In the 12-month period up to the end of June 2016, the Office for National Statistics estimates that there were almost 6 million instances of online fraud cybercrime in the UK. It’s one of the fastest-growing areas of crime, and the government has unveiled a £1.9bn programme to protect the UK from cybercriminals until 2020.
With many commentators focusing on high-profile, state-sponsored cyber-attacks, it remains to be seen how this latest investment will affect the UK’s SME community.
Tony Richardson, MD of cyber-security experts Octree, will be speaking at the UK200Group Annual Conference on Friday. Speaking about the government’s new programme, he said: “Will it be a success? That depends on where the money is spent. One of the problems, for example, in the police force, is a lack of skilled people, and I think that training and awareness should be top of the government’s agenda.
“In the long term, this is about education; trying to encourage youngsters to take on ICT-type courses and then move into cyber-security in further and higher education. One of the fundamental problems is that there are fewer people studying ICT at school than there were 20 years ago.
“If the government are just going to throw money at countermeasures, it’s a futile exercise. We’ve got to look at things from an education basis, from a secondary school level.
“For all organisations, security training has to be moved up the agenda. It is social engineering that leads to problems as far as ransomware is concerned, because the delivery mechanism will always be an email being delivered or a website being visited. Therefore, people need to be educated not to click on links or open attachments, and to be prepared to question suspect emails and, if necessary, escalate them.
“Ultimately, directors are going to be liable, so I’m sure they’ll be keen to get that message across.”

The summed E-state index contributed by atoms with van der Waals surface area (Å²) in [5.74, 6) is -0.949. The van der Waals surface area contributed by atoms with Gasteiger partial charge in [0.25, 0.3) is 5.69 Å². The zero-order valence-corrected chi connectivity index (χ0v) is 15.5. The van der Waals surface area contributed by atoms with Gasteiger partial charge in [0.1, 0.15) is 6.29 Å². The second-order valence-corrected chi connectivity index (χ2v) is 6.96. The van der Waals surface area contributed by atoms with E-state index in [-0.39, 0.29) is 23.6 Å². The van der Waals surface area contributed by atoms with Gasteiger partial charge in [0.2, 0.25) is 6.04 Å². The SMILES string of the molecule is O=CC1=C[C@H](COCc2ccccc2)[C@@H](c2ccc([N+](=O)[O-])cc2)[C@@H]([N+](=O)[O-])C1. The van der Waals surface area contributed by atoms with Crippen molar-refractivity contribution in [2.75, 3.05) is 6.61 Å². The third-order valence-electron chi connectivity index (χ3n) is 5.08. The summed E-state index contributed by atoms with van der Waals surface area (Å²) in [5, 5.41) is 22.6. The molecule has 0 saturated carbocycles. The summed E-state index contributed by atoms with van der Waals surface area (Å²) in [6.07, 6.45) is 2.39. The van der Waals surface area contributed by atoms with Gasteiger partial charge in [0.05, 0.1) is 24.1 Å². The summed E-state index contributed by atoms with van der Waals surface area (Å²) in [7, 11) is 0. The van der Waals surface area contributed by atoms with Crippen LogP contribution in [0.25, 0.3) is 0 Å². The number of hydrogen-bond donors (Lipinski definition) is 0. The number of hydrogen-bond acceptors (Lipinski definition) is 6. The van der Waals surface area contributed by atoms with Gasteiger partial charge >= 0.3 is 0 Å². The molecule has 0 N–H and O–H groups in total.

Tony, a veteran of the IT industry with 28 years of experience, guides us through two of the most common – and dangerous – types of cyber-attack.
“I became involved with a financial services firm after a ransomware infection, called CryptoWall, had completely compromised their systems, locking them out. This was due to their incumbent IT firm not ensuring that basic anti-malware was installed on their computers. They didn’t have a backup and their files were completely locked, so their choice was to pay a significant ransom or attempt to rebuild their data and database from paper records.
“They chose to rebuild their database, which I suspect will have been extremely costly and time-consuming. It’s not unusual for small businesses to be in a situation in which they are unaware that they are unprotected, one of the fundamental problems being that a lot of small organisations do not think that they are vulnerable to these types of attack.
“The second dangerous fraud we’ve seen recently is a whaling attack, or CEO fraud, in which an email is sent, purportedly from the CEO or Finance Director of the organisation, generally to the finance department staff, asking them to make urgent money transfers otherwise risk losing some business. The email proves to be fake and the money is lost.
“It’s the social engineering element that is the biggest threat vector for businesses. We’re all part of that altruistic society, we want to help out and provide information and this is the thing that is being exploited. The fundamental problem is that people just aren’t aware of the risks.
“Organisations need to become more aware of the dangers of cybercrime and the options that they have available to them. There’s a perception that cybersecurity counter-measures are incredibly expensive, and therefore it’s better just to ignore the danger, put the head in the sand and hope not to be affected by cybercrime.
“There are ways to ensure that you and your organisation are taking appropriate measures without breaking the bank.”
Digital tax an opportunity
HMRC is in the process of ‘Making Tax Digital’, which means that by 2020 all businesses, including charities, earning over £10,000 per annum will manage their tax affairs through a digital, online account, and will be required to update HMRC at least quarterly.
Taxpayers will be expected to use software accounting systems to record day-to-day transactions, categorise them into different types of income and feed back to HMRC. However, Richardson sees this as an opportunity to tighten cybersecurity measures: “I’m a great believer in cloud computing improving security, because cybersecurity becomes the responsibility of the software provider, which is in a better position to address those.
“[Organisations should] review any service-level agreements and security certifications. Bear in mind that you will have very little influence on negotiation on a large Software as a Service (SaaS) provider, but if you imagine how damaging a successful cyber-attack would be to a large SaaS provider, that offers some reassurance that they will be ensuring their systems are up-to-date.”
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